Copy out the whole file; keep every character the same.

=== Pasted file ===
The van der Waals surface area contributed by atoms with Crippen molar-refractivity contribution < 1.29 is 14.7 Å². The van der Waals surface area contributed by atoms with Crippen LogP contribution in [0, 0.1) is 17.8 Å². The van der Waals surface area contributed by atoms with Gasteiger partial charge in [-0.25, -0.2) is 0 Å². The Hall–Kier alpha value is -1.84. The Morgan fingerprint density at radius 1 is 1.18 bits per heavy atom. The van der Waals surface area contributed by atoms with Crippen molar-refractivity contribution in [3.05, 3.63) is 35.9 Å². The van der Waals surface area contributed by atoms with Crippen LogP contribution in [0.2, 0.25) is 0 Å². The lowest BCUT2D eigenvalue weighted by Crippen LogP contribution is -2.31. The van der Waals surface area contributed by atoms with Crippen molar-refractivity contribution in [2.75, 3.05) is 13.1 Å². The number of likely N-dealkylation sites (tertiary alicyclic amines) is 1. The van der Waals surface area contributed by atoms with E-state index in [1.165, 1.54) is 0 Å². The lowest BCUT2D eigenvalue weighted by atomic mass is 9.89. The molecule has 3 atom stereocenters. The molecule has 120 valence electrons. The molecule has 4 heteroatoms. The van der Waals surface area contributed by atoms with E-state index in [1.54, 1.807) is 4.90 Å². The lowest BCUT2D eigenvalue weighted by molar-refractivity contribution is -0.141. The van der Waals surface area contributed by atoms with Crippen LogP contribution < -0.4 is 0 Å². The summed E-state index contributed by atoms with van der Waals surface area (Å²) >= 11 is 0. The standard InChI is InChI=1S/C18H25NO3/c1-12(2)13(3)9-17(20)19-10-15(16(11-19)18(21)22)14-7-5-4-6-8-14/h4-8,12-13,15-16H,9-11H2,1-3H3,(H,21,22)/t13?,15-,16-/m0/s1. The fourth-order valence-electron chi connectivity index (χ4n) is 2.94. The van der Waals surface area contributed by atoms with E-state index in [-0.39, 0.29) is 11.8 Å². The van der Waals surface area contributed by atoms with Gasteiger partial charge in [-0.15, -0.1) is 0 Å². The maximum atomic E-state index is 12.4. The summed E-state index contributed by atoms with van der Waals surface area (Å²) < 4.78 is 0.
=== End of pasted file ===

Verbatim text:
The van der Waals surface area contributed by atoms with Crippen molar-refractivity contribution < 1.29 is 14.7 Å². The van der Waals surface area contributed by atoms with Crippen LogP contribution in [0, 0.1) is 17.8 Å². The van der Waals surface area contributed by atoms with Gasteiger partial charge in [-0.25, -0.2) is 0 Å². The Hall–Kier alpha value is -1.84. The Morgan fingerprint density at radius 1 is 1.18 bits per heavy atom. The van der Waals surface area contributed by atoms with Crippen molar-refractivity contribution in [3.05, 3.63) is 35.9 Å². The van der Waals surface area contributed by atoms with Crippen LogP contribution in [0.2, 0.25) is 0 Å². The lowest BCUT2D eigenvalue weighted by Crippen LogP contribution is -2.31. The van der Waals surface area contributed by atoms with Crippen molar-refractivity contribution in [2.75, 3.05) is 13.1 Å². The number of likely N-dealkylation sites (tertiary alicyclic amines) is 1. The van der Waals surface area contributed by atoms with E-state index in [1.165, 1.54) is 0 Å². The lowest BCUT2D eigenvalue weighted by atomic mass is 9.89. The molecule has 3 atom stereocenters. The molecule has 120 valence electrons. The molecule has 4 heteroatoms. The van der Waals surface area contributed by atoms with E-state index in [1.54, 1.807) is 4.90 Å². The lowest BCUT2D eigenvalue weighted by molar-refractivity contribution is -0.141. The van der Waals surface area contributed by atoms with Crippen LogP contribution < -0.4 is 0 Å². The summed E-state index contributed by atoms with van der Waals surface area (Å²) >= 11 is 0. The standard InChI is InChI=1S/C18H25NO3/c1-12(2)13(3)9-17(20)19-10-15(16(11-19)18(21)22)14-7-5-4-6-8-14/h4-8,12-13,15-16H,9-11H2,1-3H3,(H,21,22)/t13?,15-,16-/m0/s1. The fourth-order valence-electron chi connectivity index (χ4n) is 2.94. The van der Waals surface area contributed by atoms with E-state index in [-0.39, 0.29) is 11.8 Å². The van der Waals surface area contributed by atoms with Gasteiger partial charge in [-0.15, -0.1) is 0 Å². The maximum atomic E-state index is 12.4. The summed E-state index contributed by atoms with van der Waals surface area (Å²) < 4.78 is 0.